An electrical fault caused fire damage and smoke damage that required ozone, to the main bar area at the grade II listed Leicester Arms Hotel in Penshurst, Tonbridge on Friday 28th September. This was three working days before a scheduled wedding reception was due to take place at 3pm on Thursday 04 October.
Management at the Leicester Arms Hotel made an emergency call to Charles Piton Ltd (CPL) about the fire damage.
Five experienced technicians from CPL used a sanitiser to clean the hotel, remove all fire damage and deodorise smoke damage using ozone. A nasty odour from the smoke damage was the biggest challenge to CPL’s clean up team.
We didn’t simply clean the main bar area complete, with copper topped tables and log fires. We also cleaned the carpeted common areas and 13 guest rooms on the first and second floor using state-of-the-art fire damage cleaning equipment.
Charles Piton Ltd documented the damage for the hotel’s insurance company and prioritised the job as an emergency. The wedding took place before the hotel fully reopened for business.
The bride thanked CPL’s experienced technicians for their efficient, hard work and said she was greatly relieved that she did not have to move or postpone her wedding. She said:” “Oh my god thank you so, so much, you have saved my wedding!”
Her bridal party and hotel staff all said they were extremely happy and impressed with the speed, care and efficiency of CPL.
Charles Piton Ltd repaired the fire damage to the highest standard without any inconvenience or potential financial loss to the bride and groom.
The fire at the hotel affected the main bar and restaurant area and 13 guest rooms as well as landings and corridors. It required the Leicester Arms to make a big insurance claim. Their insurance company appointed a loss adjuster who said: “Thank you so much to your team for attending to this job so efficiently, it is much appreciated.”
To complete the job, CPL’s experienced technicians installed an air manager to ventilate the bar and restaurant areas during the day and an air purifier on the first floor landing. We taped up all smoke alarms so that we could use ozone in six bedrooms and a landing on the top floor which encapsulates the fire damage. CPL cleaned and deodorised the walls using a sanitiser. One wall was brick featured with wooden beams above the windows.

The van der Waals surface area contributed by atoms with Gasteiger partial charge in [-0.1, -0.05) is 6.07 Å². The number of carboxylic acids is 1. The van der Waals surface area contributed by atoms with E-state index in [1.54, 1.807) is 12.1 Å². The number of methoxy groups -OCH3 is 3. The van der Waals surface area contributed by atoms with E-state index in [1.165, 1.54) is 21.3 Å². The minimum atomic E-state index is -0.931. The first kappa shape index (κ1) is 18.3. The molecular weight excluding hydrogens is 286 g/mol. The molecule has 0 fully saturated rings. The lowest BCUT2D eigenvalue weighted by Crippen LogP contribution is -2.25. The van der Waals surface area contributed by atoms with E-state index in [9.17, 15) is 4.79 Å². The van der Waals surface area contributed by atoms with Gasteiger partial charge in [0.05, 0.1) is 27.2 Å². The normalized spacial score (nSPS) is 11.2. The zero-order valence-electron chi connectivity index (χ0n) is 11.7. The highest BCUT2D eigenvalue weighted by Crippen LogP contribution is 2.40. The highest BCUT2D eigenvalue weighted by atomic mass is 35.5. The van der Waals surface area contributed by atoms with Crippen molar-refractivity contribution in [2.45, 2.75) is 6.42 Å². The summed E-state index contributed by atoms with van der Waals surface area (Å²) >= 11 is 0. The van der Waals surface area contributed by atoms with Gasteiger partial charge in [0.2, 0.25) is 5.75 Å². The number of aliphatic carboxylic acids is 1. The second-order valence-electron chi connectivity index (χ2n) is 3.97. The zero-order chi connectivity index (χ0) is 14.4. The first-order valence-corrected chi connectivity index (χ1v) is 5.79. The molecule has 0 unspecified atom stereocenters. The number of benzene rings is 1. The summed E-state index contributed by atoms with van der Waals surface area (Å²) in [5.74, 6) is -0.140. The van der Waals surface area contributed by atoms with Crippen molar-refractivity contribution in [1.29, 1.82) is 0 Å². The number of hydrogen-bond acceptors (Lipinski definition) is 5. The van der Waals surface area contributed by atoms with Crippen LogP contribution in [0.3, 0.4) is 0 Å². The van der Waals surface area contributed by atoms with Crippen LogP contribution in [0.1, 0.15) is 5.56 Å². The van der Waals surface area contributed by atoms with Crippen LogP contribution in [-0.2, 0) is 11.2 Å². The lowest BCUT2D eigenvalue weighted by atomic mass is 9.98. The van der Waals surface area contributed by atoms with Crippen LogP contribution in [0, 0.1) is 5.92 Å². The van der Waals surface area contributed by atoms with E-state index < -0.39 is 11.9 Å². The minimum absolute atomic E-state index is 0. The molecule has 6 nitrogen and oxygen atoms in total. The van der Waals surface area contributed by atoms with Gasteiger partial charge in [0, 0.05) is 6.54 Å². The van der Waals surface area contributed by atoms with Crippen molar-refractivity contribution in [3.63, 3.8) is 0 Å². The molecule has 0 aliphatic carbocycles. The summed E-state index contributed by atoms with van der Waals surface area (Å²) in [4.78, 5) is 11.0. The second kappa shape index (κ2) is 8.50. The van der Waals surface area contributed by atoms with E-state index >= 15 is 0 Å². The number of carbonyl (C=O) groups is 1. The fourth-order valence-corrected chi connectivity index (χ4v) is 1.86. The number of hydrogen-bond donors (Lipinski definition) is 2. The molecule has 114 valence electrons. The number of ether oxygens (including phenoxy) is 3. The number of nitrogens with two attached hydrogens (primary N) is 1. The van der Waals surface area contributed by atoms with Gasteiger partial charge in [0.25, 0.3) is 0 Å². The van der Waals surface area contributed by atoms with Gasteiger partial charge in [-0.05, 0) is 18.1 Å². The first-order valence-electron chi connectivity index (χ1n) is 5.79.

Ceilings, carpets, curtains, bathrooms in all the bedrooms and the stairs, landings and emergency exits were all cleaned using a sanitiser and deodorised. Air manager ventilation systems were then moved to the top floor. Velos dried the carpets on the first and second floor corridors and one bedroom.
All the electrical systems throughout the hotel were PAT tested and then all the areas that were cleaned, were snagged to check they were up to standard on the first and second floors. This was very important because an electrical fault started the fire. Ozone was used to deodorise the first floor rooms and corridor.
A contaminated bag of insulation was taken for disposal from the laundry room cavities, any fogged cavities were cleaned out and deodorised.
To sum up, Charles Piton Ltd attended the Leicester Arms Hotel very quickly in answer to an emergency call.
CPL’s team inspected the fire damage and carried out immediate mitigation action on their first visit.
We then completed the job within four days, making sure that the bride could enjoy her big day without any inconvenience in pristine surroundings.
Fire and Rescue Services attended 167,150 fires in 2017/18 in the UK according to Home Office figures. This was a three per cent increase compared with the previous year (161,997) but a 43 per cent decrease compared with ten years ago (293,920 in 2007/08). The increase in fires is driven by an increase in secondary fires with primary fires showing a small decrease. Fires accounted for 30% of the fire-related incidents, 30% were non-fire incidents and 40% were fire false alarms.
The number of fire-related fatalities had been on a general downward trend until last year since comparable figures first became available in 1981/82, when there were 755 fire-related fatalities, though the numbers have fluctuated due to the relatively small numbers involved. In 2017/18, however, there were 334 fire-related fatalities (including 71 from the Grenfell Tower fire) compared with 263 in the previous year (an increase of 27%.)
In the US, the National Fire Protection Association (NFPA) carried out research into fires at eating and drinking establishments. They estimated there were 7410 structure fires which resulted in three civilian deaths, 110 civilian injuries and $165 million in property damage between 2010 and 2014. Fires involving cooking equipment were by far the most common but electrical equipment was the second most common cause of a fire amounting to 9% of fires and 21% of direct property damage. You can see the full table of results below.
|Structure fires in eating and drinking establishments||Fires||Direct property damage|
|Electrical distribution and lighting equipment||9%||21%|